by Daniel Spitz
The elephant has no name because elephants do not have names. He is enormous and heavy and slow. He sometimes wants things and sometimes does not.
His trunk weighs heavily upon his face, drooping and dangling in the dusty wind. The skin enclosing his body is thick and gray and loose and wrinkled. His knees, especially, are covered in wrinkles.
The elephant, and the rest of the animals in the savannah, all happen to be wearing sunglasses. Thus, they cannot make eye contact with one another. Eye contact is not possible. There is no risk that the elephant might accidentally make eye contact with another elephant, or perhaps a bird, because he and the other elephants, and even the birds, all wear sunglasses.
When the elephant isn’t aware of his mouth, it happens to look a bit like he is smiling to himself.
The elephant tends to sleep some of the time. To say that he will sometimes decide to sleep would be wrong. Instead, it is simply the case that sometimes the elephant will wind up sleeping for awhile, punctuating any of the various other things he tends to do on a typical day.
The transition to sleep might look something like this:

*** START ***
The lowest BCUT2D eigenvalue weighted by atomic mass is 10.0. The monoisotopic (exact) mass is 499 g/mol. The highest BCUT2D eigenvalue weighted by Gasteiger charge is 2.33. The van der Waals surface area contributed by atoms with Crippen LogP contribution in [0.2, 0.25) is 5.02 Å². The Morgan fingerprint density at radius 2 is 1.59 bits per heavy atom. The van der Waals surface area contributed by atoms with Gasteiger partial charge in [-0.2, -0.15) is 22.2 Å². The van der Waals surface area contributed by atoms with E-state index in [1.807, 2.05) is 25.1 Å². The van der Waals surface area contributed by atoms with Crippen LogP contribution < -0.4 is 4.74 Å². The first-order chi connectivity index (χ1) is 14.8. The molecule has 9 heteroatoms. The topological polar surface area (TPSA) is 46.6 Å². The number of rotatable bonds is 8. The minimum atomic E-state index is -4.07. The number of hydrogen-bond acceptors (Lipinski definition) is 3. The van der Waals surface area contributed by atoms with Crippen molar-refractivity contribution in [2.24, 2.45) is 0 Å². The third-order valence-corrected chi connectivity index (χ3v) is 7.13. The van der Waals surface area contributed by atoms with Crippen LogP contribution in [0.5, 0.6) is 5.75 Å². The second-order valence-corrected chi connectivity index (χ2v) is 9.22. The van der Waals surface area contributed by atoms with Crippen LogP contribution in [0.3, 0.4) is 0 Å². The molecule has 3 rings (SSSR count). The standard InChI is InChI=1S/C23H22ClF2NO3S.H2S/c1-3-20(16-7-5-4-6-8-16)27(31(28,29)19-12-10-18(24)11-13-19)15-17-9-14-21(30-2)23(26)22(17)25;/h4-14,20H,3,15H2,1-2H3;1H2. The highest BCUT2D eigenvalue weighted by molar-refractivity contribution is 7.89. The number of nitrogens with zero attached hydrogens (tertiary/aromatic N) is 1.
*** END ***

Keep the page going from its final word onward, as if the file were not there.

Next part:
While the elephant sleeps, there is a mild presence of physical relief that flows in waves through his body. There is little in the way of awareness or coherent perceptions.
It is important to note that while the elephant sleeps, his sunglasses stay on. They do not fall off when he rolls over, and they are not pinched between his head and the earth at an odd angle. The same is true for all the animals that fall asleep from time to time in the savannah. There will be no risk of another animal making eye contact with the elephant while he is sleeping. There will be no need for him to put the sunglasses back on when he wakes up.
It is also important to note that the elephant’s feet are not dextrous. They are not tender, they are not acutely sensitive, and they have no ability to grasp anything. The elephant has no reason to consider using his extremities to sense or manipulate the world around him as he lies on the ground. It does not occur to him as a possibility or a responsibility.
The elephant sleeps for awhile in this way. Eventually, he will wake up, and eventually, he will sleep again.